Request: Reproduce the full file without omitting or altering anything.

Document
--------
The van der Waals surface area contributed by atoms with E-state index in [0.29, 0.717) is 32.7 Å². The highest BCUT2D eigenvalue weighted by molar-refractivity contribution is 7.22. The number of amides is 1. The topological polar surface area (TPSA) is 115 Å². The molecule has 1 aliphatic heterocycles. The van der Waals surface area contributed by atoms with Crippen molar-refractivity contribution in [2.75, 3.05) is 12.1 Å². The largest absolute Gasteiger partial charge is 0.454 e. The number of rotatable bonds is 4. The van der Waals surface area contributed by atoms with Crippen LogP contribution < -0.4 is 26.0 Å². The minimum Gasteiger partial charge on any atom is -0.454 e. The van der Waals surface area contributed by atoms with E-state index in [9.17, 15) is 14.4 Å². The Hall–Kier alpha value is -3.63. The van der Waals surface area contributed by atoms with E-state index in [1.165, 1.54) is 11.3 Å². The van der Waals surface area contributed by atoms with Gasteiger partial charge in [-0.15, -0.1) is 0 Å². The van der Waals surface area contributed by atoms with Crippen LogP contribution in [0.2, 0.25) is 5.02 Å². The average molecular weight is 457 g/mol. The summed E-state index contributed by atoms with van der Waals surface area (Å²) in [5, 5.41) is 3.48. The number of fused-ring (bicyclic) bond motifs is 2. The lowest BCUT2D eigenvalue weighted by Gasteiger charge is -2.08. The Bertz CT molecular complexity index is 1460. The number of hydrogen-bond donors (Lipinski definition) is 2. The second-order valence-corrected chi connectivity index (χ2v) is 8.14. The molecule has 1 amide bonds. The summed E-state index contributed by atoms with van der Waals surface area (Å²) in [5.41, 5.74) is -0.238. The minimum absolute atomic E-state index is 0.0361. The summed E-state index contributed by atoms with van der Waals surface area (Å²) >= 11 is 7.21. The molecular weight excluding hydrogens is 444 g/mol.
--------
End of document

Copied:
The van der Waals surface area contributed by atoms with E-state index in [0.29, 0.717) is 32.7 Å². The highest BCUT2D eigenvalue weighted by molar-refractivity contribution is 7.22. The number of amides is 1. The topological polar surface area (TPSA) is 115 Å². The molecule has 1 aliphatic heterocycles. The van der Waals surface area contributed by atoms with Crippen molar-refractivity contribution in [2.75, 3.05) is 12.1 Å². The largest absolute Gasteiger partial charge is 0.454 e. The number of rotatable bonds is 4. The van der Waals surface area contributed by atoms with Crippen LogP contribution < -0.4 is 26.0 Å². The minimum Gasteiger partial charge on any atom is -0.454 e. The van der Waals surface area contributed by atoms with E-state index in [9.17, 15) is 14.4 Å². The Hall–Kier alpha value is -3.63. The van der Waals surface area contributed by atoms with E-state index in [1.165, 1.54) is 11.3 Å². The van der Waals surface area contributed by atoms with Gasteiger partial charge in [-0.15, -0.1) is 0 Å². The van der Waals surface area contributed by atoms with Crippen LogP contribution in [0.2, 0.25) is 5.02 Å². The average molecular weight is 457 g/mol. The summed E-state index contributed by atoms with van der Waals surface area (Å²) in [5, 5.41) is 3.48. The number of fused-ring (bicyclic) bond motifs is 2. The lowest BCUT2D eigenvalue weighted by Gasteiger charge is -2.08. The Bertz CT molecular complexity index is 1460. The number of hydrogen-bond donors (Lipinski definition) is 2. The second-order valence-corrected chi connectivity index (χ2v) is 8.14. The molecule has 1 amide bonds. The summed E-state index contributed by atoms with van der Waals surface area (Å²) in [5.41, 5.74) is -0.238. The minimum absolute atomic E-state index is 0.0361. The summed E-state index contributed by atoms with van der Waals surface area (Å²) >= 11 is 7.21. The molecular weight excluding hydrogens is 444 g/mol.